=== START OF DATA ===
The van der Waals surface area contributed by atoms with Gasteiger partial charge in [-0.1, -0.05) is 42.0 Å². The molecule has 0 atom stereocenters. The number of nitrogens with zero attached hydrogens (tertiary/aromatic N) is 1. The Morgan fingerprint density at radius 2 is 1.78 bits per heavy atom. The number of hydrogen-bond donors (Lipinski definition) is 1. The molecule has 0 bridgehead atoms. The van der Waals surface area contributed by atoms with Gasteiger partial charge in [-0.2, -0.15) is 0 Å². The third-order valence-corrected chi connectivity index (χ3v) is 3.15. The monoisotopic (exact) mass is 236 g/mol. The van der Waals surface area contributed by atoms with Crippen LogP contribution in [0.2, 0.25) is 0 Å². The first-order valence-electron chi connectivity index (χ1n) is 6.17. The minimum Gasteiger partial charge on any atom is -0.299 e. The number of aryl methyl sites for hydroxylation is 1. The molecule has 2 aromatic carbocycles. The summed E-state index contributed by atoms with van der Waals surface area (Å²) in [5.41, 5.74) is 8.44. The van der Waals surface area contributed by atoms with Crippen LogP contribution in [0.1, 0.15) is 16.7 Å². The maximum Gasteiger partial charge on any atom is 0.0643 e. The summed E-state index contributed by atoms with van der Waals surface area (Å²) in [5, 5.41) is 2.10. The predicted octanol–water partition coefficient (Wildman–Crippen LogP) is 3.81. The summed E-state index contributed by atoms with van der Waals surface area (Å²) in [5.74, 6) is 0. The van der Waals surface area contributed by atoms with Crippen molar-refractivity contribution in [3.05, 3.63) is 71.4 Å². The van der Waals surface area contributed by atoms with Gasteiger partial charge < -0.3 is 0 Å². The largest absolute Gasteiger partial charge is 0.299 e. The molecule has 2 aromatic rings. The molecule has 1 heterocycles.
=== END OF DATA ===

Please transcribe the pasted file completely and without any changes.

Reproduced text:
The van der Waals surface area contributed by atoms with Gasteiger partial charge in [-0.1, -0.05) is 42.0 Å². The molecule has 0 atom stereocenters. The number of nitrogens with zero attached hydrogens (tertiary/aromatic N) is 1. The Morgan fingerprint density at radius 2 is 1.78 bits per heavy atom. The number of hydrogen-bond donors (Lipinski definition) is 1. The molecule has 0 bridgehead atoms. The van der Waals surface area contributed by atoms with Gasteiger partial charge in [-0.2, -0.15) is 0 Å². The third-order valence-corrected chi connectivity index (χ3v) is 3.15. The monoisotopic (exact) mass is 236 g/mol. The van der Waals surface area contributed by atoms with Crippen LogP contribution in [0.2, 0.25) is 0 Å². The first-order valence-electron chi connectivity index (χ1n) is 6.17. The minimum Gasteiger partial charge on any atom is -0.299 e. The number of aryl methyl sites for hydroxylation is 1. The molecule has 2 aromatic carbocycles. The summed E-state index contributed by atoms with van der Waals surface area (Å²) in [5.41, 5.74) is 8.44. The van der Waals surface area contributed by atoms with Crippen LogP contribution in [0.1, 0.15) is 16.7 Å². The maximum Gasteiger partial charge on any atom is 0.0643 e. The summed E-state index contributed by atoms with van der Waals surface area (Å²) in [5, 5.41) is 2.10. The predicted octanol–water partition coefficient (Wildman–Crippen LogP) is 3.81. The summed E-state index contributed by atoms with van der Waals surface area (Å²) in [5.74, 6) is 0. The van der Waals surface area contributed by atoms with Crippen molar-refractivity contribution in [3.05, 3.63) is 71.4 Å². The van der Waals surface area contributed by atoms with Gasteiger partial charge < -0.3 is 0 Å². The largest absolute Gasteiger partial charge is 0.299 e. The molecule has 2 aromatic rings. The molecule has 1 heterocycles.